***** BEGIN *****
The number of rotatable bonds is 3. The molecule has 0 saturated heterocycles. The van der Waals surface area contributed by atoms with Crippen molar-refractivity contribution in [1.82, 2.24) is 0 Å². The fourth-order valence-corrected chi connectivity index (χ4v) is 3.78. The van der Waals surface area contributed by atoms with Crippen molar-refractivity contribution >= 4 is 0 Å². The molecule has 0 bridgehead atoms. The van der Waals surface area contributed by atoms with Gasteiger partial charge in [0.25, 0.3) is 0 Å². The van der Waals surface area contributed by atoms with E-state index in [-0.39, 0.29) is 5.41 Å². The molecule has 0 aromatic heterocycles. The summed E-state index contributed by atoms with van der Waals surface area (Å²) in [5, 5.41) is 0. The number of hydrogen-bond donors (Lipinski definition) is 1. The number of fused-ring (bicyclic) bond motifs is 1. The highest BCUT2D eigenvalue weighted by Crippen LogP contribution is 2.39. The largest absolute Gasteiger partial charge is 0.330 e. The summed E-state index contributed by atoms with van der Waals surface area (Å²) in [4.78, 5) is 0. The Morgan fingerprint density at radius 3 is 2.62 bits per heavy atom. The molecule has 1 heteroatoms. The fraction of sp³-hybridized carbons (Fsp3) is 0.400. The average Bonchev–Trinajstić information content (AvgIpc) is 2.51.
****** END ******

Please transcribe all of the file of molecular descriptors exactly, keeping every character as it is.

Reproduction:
The number of rotatable bonds is 3. The molecule has 0 saturated heterocycles. The van der Waals surface area contributed by atoms with Crippen molar-refractivity contribution in [1.82, 2.24) is 0 Å². The fourth-order valence-corrected chi connectivity index (χ4v) is 3.78. The van der Waals surface area contributed by atoms with Crippen molar-refractivity contribution >= 4 is 0 Å². The molecule has 0 bridgehead atoms. The van der Waals surface area contributed by atoms with Gasteiger partial charge in [0.25, 0.3) is 0 Å². The van der Waals surface area contributed by atoms with E-state index in [-0.39, 0.29) is 5.41 Å². The molecule has 0 aromatic heterocycles. The summed E-state index contributed by atoms with van der Waals surface area (Å²) in [5, 5.41) is 0. The number of hydrogen-bond donors (Lipinski definition) is 1. The number of fused-ring (bicyclic) bond motifs is 1. The highest BCUT2D eigenvalue weighted by Crippen LogP contribution is 2.39. The largest absolute Gasteiger partial charge is 0.330 e. The summed E-state index contributed by atoms with van der Waals surface area (Å²) in [4.78, 5) is 0. The Morgan fingerprint density at radius 3 is 2.62 bits per heavy atom. The molecule has 1 heteroatoms. The fraction of sp³-hybridized carbons (Fsp3) is 0.400. The average Bonchev–Trinajstić information content (AvgIpc) is 2.51.